The Great Backyard Bird Count (GBBC) is a citizen science project organized by the Cornell Lab of Ornithology and the National Audubon Society.
In the United States it was first conducted in 1998. In 2013 it was launched as a global event. Two years later nearly half the known bird species worldwide were reported.
The GBBC is the first citizen science project of it’s kind. The collection of sightings online and display of the data is available close to real time. Last year there were more than 160,000 participants. This was the largest instantaneous recording of global bird populations ever offered.
The information is used to track species migration and population trends. Because it is always the second week in February the data can be used to give an accurate snapshot in time from year to year. Observations can be used to follow species habits and how various things effect their populations and migration patterns. According to their website:
“Bird populations are always shifting and changing. For example, 2014 GBBC data highlighted a large irruption of Snowy Owls across the northeastern, mid-Atlantic, and Great Lakes areas of the United States. The data also showed the effects that warm weather patterns have had on bird movement around the country.”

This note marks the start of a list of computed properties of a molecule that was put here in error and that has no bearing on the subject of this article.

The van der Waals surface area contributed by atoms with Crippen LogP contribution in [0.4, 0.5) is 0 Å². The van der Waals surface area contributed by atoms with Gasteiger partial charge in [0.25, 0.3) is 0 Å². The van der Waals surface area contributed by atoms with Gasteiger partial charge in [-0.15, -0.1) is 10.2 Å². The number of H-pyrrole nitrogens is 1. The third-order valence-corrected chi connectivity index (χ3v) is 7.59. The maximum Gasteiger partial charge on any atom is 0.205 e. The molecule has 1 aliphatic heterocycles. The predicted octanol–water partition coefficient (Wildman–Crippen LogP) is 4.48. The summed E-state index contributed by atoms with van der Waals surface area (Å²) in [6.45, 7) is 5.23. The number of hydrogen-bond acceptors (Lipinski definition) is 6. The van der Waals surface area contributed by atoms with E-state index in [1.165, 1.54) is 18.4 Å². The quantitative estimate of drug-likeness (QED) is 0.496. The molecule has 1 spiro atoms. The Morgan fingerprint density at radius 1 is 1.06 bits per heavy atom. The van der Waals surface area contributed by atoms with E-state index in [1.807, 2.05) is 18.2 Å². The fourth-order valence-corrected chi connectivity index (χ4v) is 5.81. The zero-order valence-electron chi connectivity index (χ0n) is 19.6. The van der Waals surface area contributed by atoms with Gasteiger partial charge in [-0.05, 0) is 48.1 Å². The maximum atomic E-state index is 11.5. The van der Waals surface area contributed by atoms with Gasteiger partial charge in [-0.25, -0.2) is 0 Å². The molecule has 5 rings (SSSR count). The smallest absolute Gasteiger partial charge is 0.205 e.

This year’s GBBC is occurring on February 14th through February 17th. Participants of all skill levels are asked to observe and record quantities of all the birds they can identify for at least 15 minutes. All data is submitted through eBird.org. You will also need to keep track of any measurable distance you travel and how many people are observing with you.
It should be noted, that although it is called The Great Backyard Bird Count, you can count from anywhere you would like, including your favorite park, forest preserve, lake, or just along the side of the road somewhere. Just be sure that you count for a minimum of 15 minutes and include all the species you can identify, even those pesky House Sparrows and European Starlings.
For the shutterbugs there is also a photo contest with 6 categories. The categories are overall, behavior, composition, habitat, group and people. Prizes are feeders to encourage birds to visit your yard for next year’s GBBC.
Please feel free to contact a member if you have any questions.
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